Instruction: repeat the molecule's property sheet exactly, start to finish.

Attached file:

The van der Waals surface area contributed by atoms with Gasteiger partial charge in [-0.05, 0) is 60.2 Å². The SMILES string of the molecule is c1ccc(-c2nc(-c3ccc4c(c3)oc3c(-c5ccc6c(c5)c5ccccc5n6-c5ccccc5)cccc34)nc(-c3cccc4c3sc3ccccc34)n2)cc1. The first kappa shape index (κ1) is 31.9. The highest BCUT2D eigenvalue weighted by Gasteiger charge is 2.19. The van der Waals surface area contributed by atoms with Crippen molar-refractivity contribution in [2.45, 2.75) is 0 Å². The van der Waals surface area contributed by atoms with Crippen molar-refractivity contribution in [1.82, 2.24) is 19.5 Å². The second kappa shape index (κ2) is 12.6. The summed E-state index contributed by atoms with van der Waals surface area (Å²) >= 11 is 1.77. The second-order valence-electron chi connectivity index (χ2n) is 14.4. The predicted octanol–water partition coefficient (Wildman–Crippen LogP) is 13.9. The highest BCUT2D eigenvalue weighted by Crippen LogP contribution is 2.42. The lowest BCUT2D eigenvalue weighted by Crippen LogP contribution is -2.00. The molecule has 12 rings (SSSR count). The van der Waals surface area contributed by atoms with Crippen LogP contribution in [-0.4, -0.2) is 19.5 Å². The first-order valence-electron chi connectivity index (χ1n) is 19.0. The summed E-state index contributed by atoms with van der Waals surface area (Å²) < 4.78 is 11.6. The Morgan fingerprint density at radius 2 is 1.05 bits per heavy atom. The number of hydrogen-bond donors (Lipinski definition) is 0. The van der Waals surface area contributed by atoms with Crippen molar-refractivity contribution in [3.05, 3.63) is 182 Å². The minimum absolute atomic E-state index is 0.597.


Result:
The van der Waals surface area contributed by atoms with Gasteiger partial charge in [-0.05, 0) is 60.2 Å². The SMILES string of the molecule is c1ccc(-c2nc(-c3ccc4c(c3)oc3c(-c5ccc6c(c5)c5ccccc5n6-c5ccccc5)cccc34)nc(-c3cccc4c3sc3ccccc34)n2)cc1. The first kappa shape index (κ1) is 31.9. The highest BCUT2D eigenvalue weighted by Gasteiger charge is 2.19. The van der Waals surface area contributed by atoms with Crippen molar-refractivity contribution in [2.45, 2.75) is 0 Å². The van der Waals surface area contributed by atoms with Crippen molar-refractivity contribution in [1.82, 2.24) is 19.5 Å². The second kappa shape index (κ2) is 12.6. The summed E-state index contributed by atoms with van der Waals surface area (Å²) >= 11 is 1.77. The second-order valence-electron chi connectivity index (χ2n) is 14.4. The predicted octanol–water partition coefficient (Wildman–Crippen LogP) is 13.9. The highest BCUT2D eigenvalue weighted by Crippen LogP contribution is 2.42. The lowest BCUT2D eigenvalue weighted by Crippen LogP contribution is -2.00. The molecule has 12 rings (SSSR count). The van der Waals surface area contributed by atoms with Crippen LogP contribution in [-0.4, -0.2) is 19.5 Å². The first-order valence-electron chi connectivity index (χ1n) is 19.0. The summed E-state index contributed by atoms with van der Waals surface area (Å²) < 4.78 is 11.6. The Morgan fingerprint density at radius 2 is 1.05 bits per heavy atom. The number of hydrogen-bond donors (Lipinski definition) is 0. The van der Waals surface area contributed by atoms with Crippen molar-refractivity contribution in [3.05, 3.63) is 182 Å². The minimum absolute atomic E-state index is 0.597.